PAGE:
Italian Researchers Characterize Polyetherimide (PEI, ULTEM) Based Materials in FDM 3D Printing

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Researchers from Italy look further into the study of materials for digital fabrication, releasing their findings in the recently published ‘Methods for the Characterization of Polyetherimide Based Materials Processed by Fused Deposition Modelling.’

With a focus on FDM 3D printing, the authors of this study develop new tests for evaluating printed parts—a manufacturing process involving critical parameters such as:

  • Nozzle diameter
  • Temperature
  • Printing speed
  • Feed rate
  • Bed temperature
  • Raster angle/width

Settings are directly related to strength in mechanical properties, with previous research literature focused on raster orientations and resulting tensile strength, layer thickness on elastic performance, and how voids in parts affected tensile properties.

With a focus on FDM 3D printing, the researchers characterized two aerospace qualified ULTEM 9085 samples with the following:

  • Tensile test (ASTM D638)
  • Flexural test (ISO 178)
  • Short-beam shear test (ASTM D2344M)

“The ASTM D638 tensile test and the ASTM D790 or ISO 178 flexural test are both widely used standards for testing polymeric materials processed by injection or compression molding. Thus, practitioners might be interested in extending their implementation to the characterization of the mechanical properties of FDM printed parts,” explained the researchers. “Unfortunately, these standards do not account for the presence of voids that are unavoidable in FDM. In addition, they were not specifically developed to characterize the interlayer bonding which influences the mesostructures of FDM printed parts.”

The filaments being tested, two commercial grades of polyetherimides (PEI), were characterized by thermal analysis, and then were subjected to mechanical tests.

“For each material type, the sample dimensions were varied to unveil their effect on the mechanical properties,” explained the researchers.

Experimental plans. Factors, levels and responses for each investigated test.

In terms of variables, material was considered Factor A and specimen geometry was considered Factor B. Materials were printed either in tan or black ULTEM 9085:

  • Material was varied at 2 levels by printing either tan or black ULTEM
  • The b = 2 levels for the specimen geometry were selected depending on the test used to get the mechanical properties.
  • For the tensile test (ASTM D638), the b = 2 levels correspond to the Type I and Type IV as defined by the standard.
  • For the flexural (ISO 178) test and the short beam strength (SBS) (ASTM D2344M) test, the b = 2 levels were obtained by printing bars with different lengths (L) (i.e., L1= 122 mm and L2 = 165 mm).

“The choice of these two values for L was motivated by achieving a right trade-off between the specimen length required by the tensile test and the specimen length fixed by the flexural or SBS test,” stated the researchers. “The reason why we decided to investigate the effect of the specimen geometry was to consider the effect of interlayer cooling. In fact, as reported by the literature, the weld temperature decreases at a rate of approximately 100 °C/s and it remains above the glass transition temperature for about 1 s.”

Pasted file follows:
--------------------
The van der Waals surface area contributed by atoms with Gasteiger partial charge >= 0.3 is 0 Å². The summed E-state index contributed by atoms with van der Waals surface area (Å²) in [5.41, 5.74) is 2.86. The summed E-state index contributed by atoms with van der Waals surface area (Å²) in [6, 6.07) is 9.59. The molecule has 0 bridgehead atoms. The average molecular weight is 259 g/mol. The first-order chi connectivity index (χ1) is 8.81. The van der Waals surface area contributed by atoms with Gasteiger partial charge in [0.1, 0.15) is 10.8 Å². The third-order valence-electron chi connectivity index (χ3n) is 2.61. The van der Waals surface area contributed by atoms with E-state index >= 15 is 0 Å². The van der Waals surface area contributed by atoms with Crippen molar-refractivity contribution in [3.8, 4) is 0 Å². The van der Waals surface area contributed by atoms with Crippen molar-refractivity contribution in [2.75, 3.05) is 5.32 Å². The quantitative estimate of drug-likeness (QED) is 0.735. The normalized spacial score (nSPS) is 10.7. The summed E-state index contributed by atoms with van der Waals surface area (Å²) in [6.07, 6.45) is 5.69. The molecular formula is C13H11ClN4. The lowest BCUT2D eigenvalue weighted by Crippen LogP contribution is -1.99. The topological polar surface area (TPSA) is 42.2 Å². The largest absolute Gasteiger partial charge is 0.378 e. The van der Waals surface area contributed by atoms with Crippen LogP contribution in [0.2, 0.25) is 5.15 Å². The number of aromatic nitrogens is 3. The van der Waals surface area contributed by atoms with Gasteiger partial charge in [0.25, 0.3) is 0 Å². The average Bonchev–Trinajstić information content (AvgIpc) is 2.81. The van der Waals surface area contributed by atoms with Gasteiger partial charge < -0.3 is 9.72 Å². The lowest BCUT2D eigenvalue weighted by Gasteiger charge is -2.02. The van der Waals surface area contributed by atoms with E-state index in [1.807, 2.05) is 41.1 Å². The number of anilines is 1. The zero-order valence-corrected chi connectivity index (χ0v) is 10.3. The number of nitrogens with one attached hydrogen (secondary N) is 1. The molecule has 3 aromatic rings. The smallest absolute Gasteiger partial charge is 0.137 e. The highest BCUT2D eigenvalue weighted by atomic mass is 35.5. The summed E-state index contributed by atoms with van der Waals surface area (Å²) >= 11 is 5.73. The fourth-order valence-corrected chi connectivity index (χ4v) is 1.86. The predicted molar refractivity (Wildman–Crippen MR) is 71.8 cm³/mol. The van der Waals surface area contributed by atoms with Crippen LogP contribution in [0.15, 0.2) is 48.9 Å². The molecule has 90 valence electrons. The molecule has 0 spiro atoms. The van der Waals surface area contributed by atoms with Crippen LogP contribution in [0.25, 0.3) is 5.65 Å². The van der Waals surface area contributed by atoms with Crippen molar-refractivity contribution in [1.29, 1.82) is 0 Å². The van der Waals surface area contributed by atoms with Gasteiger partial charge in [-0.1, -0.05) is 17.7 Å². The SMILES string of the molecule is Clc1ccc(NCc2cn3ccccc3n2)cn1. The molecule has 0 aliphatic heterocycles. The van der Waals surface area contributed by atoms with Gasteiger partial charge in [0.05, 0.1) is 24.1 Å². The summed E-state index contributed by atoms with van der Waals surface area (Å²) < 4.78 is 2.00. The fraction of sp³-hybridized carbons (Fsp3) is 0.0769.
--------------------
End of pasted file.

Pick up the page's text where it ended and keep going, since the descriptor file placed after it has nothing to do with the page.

Dimensions (in mm) of the specimens. (a) Tensile test specimens (ASTM D638 type I, IV); (b) flexural test specimens; (c) short-beam shear specimens.

“A wide peak at 185 °C and a shoulder at 140 °C were observed for the tan sample. For the black sample, the peak and the shoulder shifted to 195 °C and 148 °C, respectively,” stated the researchers.

Tanδ versus temperature for ULTEMTM 9085 tan and black.

In the case of the tan sample, two ‘distinct’ thermal transitions were present. For the black resin, there was only one. And while these results are in line with other assessments of PEI blends in the past, the researchers noted too that the DSC test was not able to resolve thermal transitions.

Differential scanning calorimetry for ULTEMTM 9085 tan and black.

Out of all the tests, the short-beam shear test was the only assessment capable of differentiating between the materials:

“This result strictly depends on the test configuration that privileges the effect of the shear stress internal to the specimen under the loading condition, and the key role played by the interlaminar bonding in the mechanical properties of FDM printed parts,” concluded the researchers.

“More research is needed to address the correlation between printing parameters and the mechanical properties of printed materials. The need for improving the understanding of correlations and for enlightening the anisotropic behavior is of utmost importance in view of the increased use of reinforced materials in FDM to satisfy the need for structural components. Mechanical tests such as double cantilever beam (DCB) or end-notched flexure (ENF) test could also be considered in future research in view of designing a new test standard for FDM.”

Research projects continue to focus on improved mechanical properties in 3D printing, from the use of color to additives to studying porosity and biocompatibility. What do you think of this news? Let us know your thoughts! Join the discussion of this and other 3D printing topics at

Fracture surface morphology for a tensile sample (tan resin). Red ellipse highlights the adhesive failure on the transverse rasters. The green arrow highlights the yielded longitudinal rasters.

[Source / Income: ‘Methods for the Characterization of Polyetherimide Based Materials Processed by Fused Deposition Modelling’]

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